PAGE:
- Make the coarse chile “powder.” Heat the oven to 325 degrees. Spread the stemmed, seeded chiles on a baking sheet, slide into the oven and bake until toasty smelling, nearly crisp, even a little browned, 5 to 8 minutes depending on the fresh moistness of the chiles. Cool—they should completely crisp as they come to room temperature. In small batches in an electric spice mill, coffee grinder or mortar, coarsely crush the chiles—you’ll get a mix of powder, confetti-size pieces and everything in between.
- Cook and serve the mussels. In an 8-quart pot with tight-fitting lid, cook the chorizo over medium heat until it is thoroughly cooked and browned--10 minutes or longer depending on how moist your chorizo is. Add the garlic and stir one minute more. Raise the temperature to high and add 1 to 2 tablespoons of your “powdered” chile, the wine, 1/2 teaspoon salt and mussels. Cover tightly and cook until the mussels have opened, 2 or 3 minutes (discard any that haven’t opened). Use tongs or a slotted spoon to transfer the mussels to a serving bowl, leaving the pot on high heat. Add the butter to the pot and boil until it has become thoroughly incorporated. Taste, season with additional salt if you think necessary, stir in the cilantro and spoon over the mussels. Sprinkle with a little more chile if you like and serve with bread to soak up the delicious juices.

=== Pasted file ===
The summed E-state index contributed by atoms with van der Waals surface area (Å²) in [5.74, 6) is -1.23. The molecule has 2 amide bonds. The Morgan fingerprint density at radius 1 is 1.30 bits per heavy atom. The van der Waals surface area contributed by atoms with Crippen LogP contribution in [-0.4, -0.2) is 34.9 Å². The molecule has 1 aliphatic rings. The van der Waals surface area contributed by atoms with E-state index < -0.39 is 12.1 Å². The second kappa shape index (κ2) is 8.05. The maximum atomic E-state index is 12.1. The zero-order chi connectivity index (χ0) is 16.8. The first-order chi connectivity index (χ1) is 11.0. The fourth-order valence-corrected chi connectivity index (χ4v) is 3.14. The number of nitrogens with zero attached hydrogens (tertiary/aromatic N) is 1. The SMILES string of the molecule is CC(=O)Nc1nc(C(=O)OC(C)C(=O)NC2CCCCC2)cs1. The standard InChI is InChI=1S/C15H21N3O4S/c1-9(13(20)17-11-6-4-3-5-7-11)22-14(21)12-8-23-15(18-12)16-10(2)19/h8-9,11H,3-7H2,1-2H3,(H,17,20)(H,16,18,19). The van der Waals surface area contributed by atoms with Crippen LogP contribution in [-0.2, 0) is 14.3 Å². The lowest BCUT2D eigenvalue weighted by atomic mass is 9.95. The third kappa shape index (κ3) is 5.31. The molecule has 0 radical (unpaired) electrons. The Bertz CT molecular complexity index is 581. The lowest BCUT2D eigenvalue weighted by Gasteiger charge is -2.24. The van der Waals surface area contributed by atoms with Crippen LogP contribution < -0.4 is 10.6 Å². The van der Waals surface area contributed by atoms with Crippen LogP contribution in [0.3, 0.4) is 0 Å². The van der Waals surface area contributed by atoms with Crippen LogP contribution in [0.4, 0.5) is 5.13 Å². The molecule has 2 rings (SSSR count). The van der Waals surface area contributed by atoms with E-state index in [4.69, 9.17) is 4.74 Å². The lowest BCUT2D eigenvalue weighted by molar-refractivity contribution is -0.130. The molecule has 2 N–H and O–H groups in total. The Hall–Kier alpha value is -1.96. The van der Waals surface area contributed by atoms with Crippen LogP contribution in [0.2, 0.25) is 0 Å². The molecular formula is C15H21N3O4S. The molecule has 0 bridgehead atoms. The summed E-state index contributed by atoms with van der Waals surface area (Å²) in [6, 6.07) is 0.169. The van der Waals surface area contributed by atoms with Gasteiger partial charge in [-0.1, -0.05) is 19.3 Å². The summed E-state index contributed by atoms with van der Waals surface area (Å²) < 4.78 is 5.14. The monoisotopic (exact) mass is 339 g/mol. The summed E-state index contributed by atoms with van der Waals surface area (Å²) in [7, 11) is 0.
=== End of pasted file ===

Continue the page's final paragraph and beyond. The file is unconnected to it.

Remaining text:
NOTE: the character of this dish comes from the addition of homemade coarse ground chile “powder.” Though it can be made from a single dried chile, the flavor is richer and more complex when it includes several varieties; my chef-friend Benito Molina in Ensenada uses at least 6. Though you’ll only use a tablespoon or two of your homemade mix, I encourage you to make a small jar full so that it’s ready for sprinkling on grilled meat or into soups. My favorite combination includes the following dried chiles: ancho, pasilla negro, guajillo and chipotle, plus a few arbol, pequín or chiltepín for spice.